Clinton, OK, bank freezes Cheyenne, Arapaho tribal accounts

A Clinton, OK, bank has issued an administrative freeze on bank accounts of the Cheyenne and Arapaho Tribes amid a passionate dispute over tribal leadership.
by Randy Ellis Published: April 28, 2012

CONCHO — A Clinton bank issued an administrative freeze on bank accounts of the Cheyenne and Arapaho Tribes of Oklahoma this week — prompting tribal leaders to declare a state of emergency Friday and announce that tribal assistance to the elderly, poor, children and medically needy could be drastically cut.

Tribal employees will be trimmed to a 32-hour workweek starting next week, said Lisa Liebl, a tribal spokeswoman. The tribe has several hundred employees, she said.

The tribes' Lucky Star casinos at Concho, Clinton, Canton, Watonga and Hammon are expected to continue normal operations, although that could change as tribal officials continue to evaluate the crisis, she said.

“We are presently looking at all our options and will not take our eyes off the goal of getting the funds restored and the essential governmental services provided,” disputed tribal Gov. Janice Prairie Chief-Boswell said in a prepared statement.

Leadership quarrel

The First Bank and Trust Co. of Clinton took action to freeze the accounts Tuesday amid a billowing conflict over tribal leadership.

Boswell and Leslie Wandrie-Harjo have been quarreling for more than a year over which of the two is the tribes' lawful governor.

The dispute has polarized tribal members and sparked protests and fist fights.

Caught in the middle is the First Bank and Trust Co. of Clinton, which maintains the majority of the tribes' major bank accounts, said Scott Meacham, the bank's attorney.

The governor of the tribes is listed as the authorized signatory on tribal accounts, Meacham said. Since Boswell and Harjo each claim to be governor, the bank finds itself in a quandary over whose signature it should recognize as legitimate in authorizing withdrawals or transfers of funds, he said.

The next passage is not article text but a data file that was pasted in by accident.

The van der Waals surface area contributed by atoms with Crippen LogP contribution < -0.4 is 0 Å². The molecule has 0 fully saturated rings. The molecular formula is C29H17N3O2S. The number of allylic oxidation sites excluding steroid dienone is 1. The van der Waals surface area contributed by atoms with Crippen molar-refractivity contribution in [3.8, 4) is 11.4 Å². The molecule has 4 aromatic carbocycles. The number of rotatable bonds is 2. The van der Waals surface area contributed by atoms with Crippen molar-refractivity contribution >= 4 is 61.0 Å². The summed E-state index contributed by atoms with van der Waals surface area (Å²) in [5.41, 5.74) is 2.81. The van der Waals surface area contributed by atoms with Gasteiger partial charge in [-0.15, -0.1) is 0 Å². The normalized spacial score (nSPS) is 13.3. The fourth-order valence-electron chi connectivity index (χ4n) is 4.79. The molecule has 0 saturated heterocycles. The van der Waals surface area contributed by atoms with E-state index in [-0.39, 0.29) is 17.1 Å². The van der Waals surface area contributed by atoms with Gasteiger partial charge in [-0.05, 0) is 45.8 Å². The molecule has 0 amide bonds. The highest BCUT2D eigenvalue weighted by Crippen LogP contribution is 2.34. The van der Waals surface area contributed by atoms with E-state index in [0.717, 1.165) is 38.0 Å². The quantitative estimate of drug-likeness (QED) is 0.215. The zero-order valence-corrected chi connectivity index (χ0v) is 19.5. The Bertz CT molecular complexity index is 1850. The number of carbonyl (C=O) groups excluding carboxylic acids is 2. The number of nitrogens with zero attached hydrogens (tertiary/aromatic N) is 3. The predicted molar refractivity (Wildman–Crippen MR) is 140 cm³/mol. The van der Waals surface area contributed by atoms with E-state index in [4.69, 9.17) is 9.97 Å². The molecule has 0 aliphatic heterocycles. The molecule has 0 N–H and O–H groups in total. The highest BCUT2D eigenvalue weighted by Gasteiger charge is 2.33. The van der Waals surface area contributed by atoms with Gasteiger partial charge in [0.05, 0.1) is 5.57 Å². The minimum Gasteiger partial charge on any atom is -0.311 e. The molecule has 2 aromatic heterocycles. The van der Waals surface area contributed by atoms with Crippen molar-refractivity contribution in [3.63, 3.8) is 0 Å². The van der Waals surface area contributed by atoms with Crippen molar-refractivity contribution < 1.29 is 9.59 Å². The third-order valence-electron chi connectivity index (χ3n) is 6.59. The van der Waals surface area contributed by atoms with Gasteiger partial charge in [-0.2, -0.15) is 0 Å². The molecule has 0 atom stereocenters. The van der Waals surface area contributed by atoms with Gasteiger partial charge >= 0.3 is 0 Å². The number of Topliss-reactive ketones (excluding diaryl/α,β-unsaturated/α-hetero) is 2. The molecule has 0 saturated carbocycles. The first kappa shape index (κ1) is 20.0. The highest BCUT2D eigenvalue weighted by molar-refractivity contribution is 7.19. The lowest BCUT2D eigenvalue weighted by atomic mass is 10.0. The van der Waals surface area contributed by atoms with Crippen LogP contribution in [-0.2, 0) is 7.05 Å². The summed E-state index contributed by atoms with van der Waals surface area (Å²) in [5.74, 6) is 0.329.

The bank has asked Custer County District Judge Floyd Douglas Haught to resolve the banking issue. A hearing is set for June 8.

The specific bank accounts that were frozen were established to provide essential tribal governmental services, Liebl said.

Liebl said she didn't know the exact amount of frozen funds, but said she was told it was “millions of dollars.”

“It's definitely a jolt,” Liebl said. “These are funds used for federal programs and payrolls.”

“It's going to affect food vouchers to our elders,” she said. “We are immediately halting all travel.”

Some funds available

Liebl issued a news release Friday that contained a lengthy list of services the frozen accounts were set up to provide. The list included such things as shelter to homeless children, money to investigate child abuse and neglect, food and clothing assistance, head start education assistance, foster care programs, firefighter services and emergency medical assistance.

by Michael Baldwin
Mike Baldwin has been a sports reporter for The Oklahoman since 1982. Mike graduated from Okmulgee High School in 1974 and attended Oklahoma Christian University, graduating with a journalism degree in 1978. Mike's first job was sports editor...
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